Glasgow by Motorhome

George Square, Glasgow.

The square was named after George III a statue of whom was originally intended to occupy the centre of the square, but the turmoil and anxiety caused to the city’s Tobacco Lords, by the War of American Independence in 1775 and eventual British defeat in 1783. This, coupled with George’s ever more frequent bouts of madness, had created mixed feelings toward the Hanoverian and so it was decided instead to commemorate Sir Walter Scott, which, incidentally, was the first ever memorial dedicated to him.

The Duke of Wellington.

The Duke of Wellington was an Anglo Irish general victorious at the Battle of Waterloo. In 1808 he assumed control of the allied forces, forcing the occupying French to withdraw from Spain.

When Napoleon abdicated he returned home a hero, earning the nickname of the Iron Duke, after erecting iron shutters on his windows to prevent them being smashed by angry crowds.

Thirsting to extend the vast expanse of emptiness within his brain, Francie was asking Josie a question;

‘Josie, wis that guy, Wellington, really famous?’ he enquired.

‘Francie, I take it that ye’ve directed that particular question in my direction, knowin’ fair well that yer big pal Josie will know the answer,’ said Josie.

‘Sure, Josie, sure, Josie,’ Francie said.

‘Well, Francie, the big guy on the hoarse wis very very famous, he was the first double glazin’ salesman in the country, but yer windies werenae yon rubbishy plastic things. They were made oot o’ iron, Francie, ye know? That’s why they called him the Iron Duke, Francie, ye know?’ said Josie.

‘Sure, Josie, sure, Josie, the Iron Duke, Josie,’ said Francie.

Glasgow Kelvingrove Art Galleries and Museum.

The motorhomers had arrived at the Art Galleries and Phemie and Jessie were having none of it;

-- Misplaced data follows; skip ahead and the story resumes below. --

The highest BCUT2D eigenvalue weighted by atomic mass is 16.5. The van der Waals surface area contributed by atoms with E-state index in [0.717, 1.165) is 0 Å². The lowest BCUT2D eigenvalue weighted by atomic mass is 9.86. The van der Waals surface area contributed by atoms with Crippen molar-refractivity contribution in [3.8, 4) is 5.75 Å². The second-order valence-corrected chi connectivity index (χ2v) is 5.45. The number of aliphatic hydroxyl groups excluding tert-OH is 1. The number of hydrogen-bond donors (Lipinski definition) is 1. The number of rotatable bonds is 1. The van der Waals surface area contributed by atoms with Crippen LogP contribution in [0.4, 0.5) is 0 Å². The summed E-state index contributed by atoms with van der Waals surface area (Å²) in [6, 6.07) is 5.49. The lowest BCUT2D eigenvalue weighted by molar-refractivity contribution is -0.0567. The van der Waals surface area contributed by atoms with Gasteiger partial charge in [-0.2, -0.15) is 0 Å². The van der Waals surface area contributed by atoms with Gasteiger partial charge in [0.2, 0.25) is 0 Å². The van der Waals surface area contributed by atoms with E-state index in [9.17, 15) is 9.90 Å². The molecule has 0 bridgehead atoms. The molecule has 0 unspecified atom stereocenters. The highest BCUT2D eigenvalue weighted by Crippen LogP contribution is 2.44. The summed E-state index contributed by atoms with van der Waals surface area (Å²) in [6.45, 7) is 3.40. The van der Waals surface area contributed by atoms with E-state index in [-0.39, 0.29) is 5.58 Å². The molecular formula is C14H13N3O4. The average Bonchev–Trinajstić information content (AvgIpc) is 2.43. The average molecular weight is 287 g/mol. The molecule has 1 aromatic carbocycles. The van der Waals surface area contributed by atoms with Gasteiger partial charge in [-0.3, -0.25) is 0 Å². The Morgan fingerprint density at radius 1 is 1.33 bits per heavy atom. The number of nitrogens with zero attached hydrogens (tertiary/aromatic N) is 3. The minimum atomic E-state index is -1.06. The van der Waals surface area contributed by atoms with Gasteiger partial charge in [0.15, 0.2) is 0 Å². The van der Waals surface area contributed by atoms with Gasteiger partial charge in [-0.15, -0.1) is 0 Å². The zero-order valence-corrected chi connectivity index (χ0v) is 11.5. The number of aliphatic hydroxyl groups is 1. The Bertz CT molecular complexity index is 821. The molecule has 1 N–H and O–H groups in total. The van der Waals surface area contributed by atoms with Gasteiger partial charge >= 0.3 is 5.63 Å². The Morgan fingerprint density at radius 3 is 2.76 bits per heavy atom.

‘Aye, ye two eejits can go and bust yer guts on a’ yon stairs. We’ll jist wait in the cafeteria for ye tae come back. That’s tellin’ them, Phemie, isn’t it?’ said Jessie.

‘Sure, Jessie, sure, Jessie,’ said Phemie.

The lads sauntered off carrying a bundle of information leaflets.

They stopped at the painting of the crucifixtion;

‘Josie, that Dali wis a terrific painter!’ exclaimed Francie.

‘Francie, ye’ve suddenly awakened my interest, am I aboot tae be enlightened by the brilliance o’ yer dullness? So ye know somethin’ aboot Dali, tell me, Francie,’ said Josie.

‘Sure, Josie, sure, Josie,’ said Francie. ‘Him and me worked thegither as painters wi’ the Coonty Cooncil. He could paint yer bedroom ceilin’ in a hauf o’ an hoor. It only took him three quarters o’ an hoor for two coats. He wis magic, Josie,’ said Francie.

‘Och, Francie, Francie, that wee peep o’ gas that I thought I had detected has gone oot. That wis wee Jimmy Daly, Francie, no’ bliddy Dali. Dae ye know whit I mean, Francie?’ asked Josie.

‘Sure, Josie, sure, Josie,’ Francie said.

Joe Sharp.

You may enjoy reading the Adventures of Francie and Josie.

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